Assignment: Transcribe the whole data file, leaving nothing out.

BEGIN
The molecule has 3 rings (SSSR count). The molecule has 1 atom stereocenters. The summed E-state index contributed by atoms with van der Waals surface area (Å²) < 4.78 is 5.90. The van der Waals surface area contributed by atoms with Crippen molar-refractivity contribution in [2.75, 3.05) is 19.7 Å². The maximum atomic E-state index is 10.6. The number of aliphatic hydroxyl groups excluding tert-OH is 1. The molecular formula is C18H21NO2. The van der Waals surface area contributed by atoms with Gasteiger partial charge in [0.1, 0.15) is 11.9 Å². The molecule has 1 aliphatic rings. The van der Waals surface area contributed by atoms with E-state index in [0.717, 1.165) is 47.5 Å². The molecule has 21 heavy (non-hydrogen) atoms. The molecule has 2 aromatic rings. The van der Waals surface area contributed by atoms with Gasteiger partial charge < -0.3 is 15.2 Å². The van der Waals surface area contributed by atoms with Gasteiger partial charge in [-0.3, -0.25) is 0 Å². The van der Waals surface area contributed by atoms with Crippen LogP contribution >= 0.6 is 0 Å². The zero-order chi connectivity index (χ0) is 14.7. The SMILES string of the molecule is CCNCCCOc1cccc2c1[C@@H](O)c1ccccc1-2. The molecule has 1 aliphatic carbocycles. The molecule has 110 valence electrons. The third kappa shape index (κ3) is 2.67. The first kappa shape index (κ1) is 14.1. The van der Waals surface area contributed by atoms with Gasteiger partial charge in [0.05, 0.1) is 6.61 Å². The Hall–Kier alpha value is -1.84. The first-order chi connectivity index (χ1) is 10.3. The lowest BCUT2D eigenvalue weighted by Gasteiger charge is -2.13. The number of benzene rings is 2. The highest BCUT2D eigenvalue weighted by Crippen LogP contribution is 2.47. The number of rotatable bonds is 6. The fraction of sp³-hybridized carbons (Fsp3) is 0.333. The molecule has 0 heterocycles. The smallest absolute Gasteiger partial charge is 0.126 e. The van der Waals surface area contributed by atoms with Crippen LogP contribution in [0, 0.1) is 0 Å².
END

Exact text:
The molecule has 3 rings (SSSR count). The molecule has 1 atom stereocenters. The summed E-state index contributed by atoms with van der Waals surface area (Å²) < 4.78 is 5.90. The van der Waals surface area contributed by atoms with Crippen molar-refractivity contribution in [2.75, 3.05) is 19.7 Å². The maximum atomic E-state index is 10.6. The number of aliphatic hydroxyl groups excluding tert-OH is 1. The molecular formula is C18H21NO2. The van der Waals surface area contributed by atoms with Gasteiger partial charge in [0.1, 0.15) is 11.9 Å². The molecule has 1 aliphatic rings. The van der Waals surface area contributed by atoms with E-state index in [0.717, 1.165) is 47.5 Å². The molecule has 21 heavy (non-hydrogen) atoms. The molecule has 2 aromatic rings. The van der Waals surface area contributed by atoms with Gasteiger partial charge < -0.3 is 15.2 Å². The van der Waals surface area contributed by atoms with Gasteiger partial charge in [-0.3, -0.25) is 0 Å². The van der Waals surface area contributed by atoms with Crippen LogP contribution >= 0.6 is 0 Å². The zero-order chi connectivity index (χ0) is 14.7. The SMILES string of the molecule is CCNCCCOc1cccc2c1[C@@H](O)c1ccccc1-2. The molecule has 1 aliphatic carbocycles. The molecule has 110 valence electrons. The third kappa shape index (κ3) is 2.67. The first kappa shape index (κ1) is 14.1. The van der Waals surface area contributed by atoms with Gasteiger partial charge in [0.05, 0.1) is 6.61 Å². The Hall–Kier alpha value is -1.84. The first-order chi connectivity index (χ1) is 10.3. The lowest BCUT2D eigenvalue weighted by Gasteiger charge is -2.13. The number of benzene rings is 2. The highest BCUT2D eigenvalue weighted by Crippen LogP contribution is 2.47. The number of rotatable bonds is 6. The fraction of sp³-hybridized carbons (Fsp3) is 0.333. The molecule has 0 heterocycles. The smallest absolute Gasteiger partial charge is 0.126 e. The van der Waals surface area contributed by atoms with Crippen LogP contribution in [0, 0.1) is 0 Å².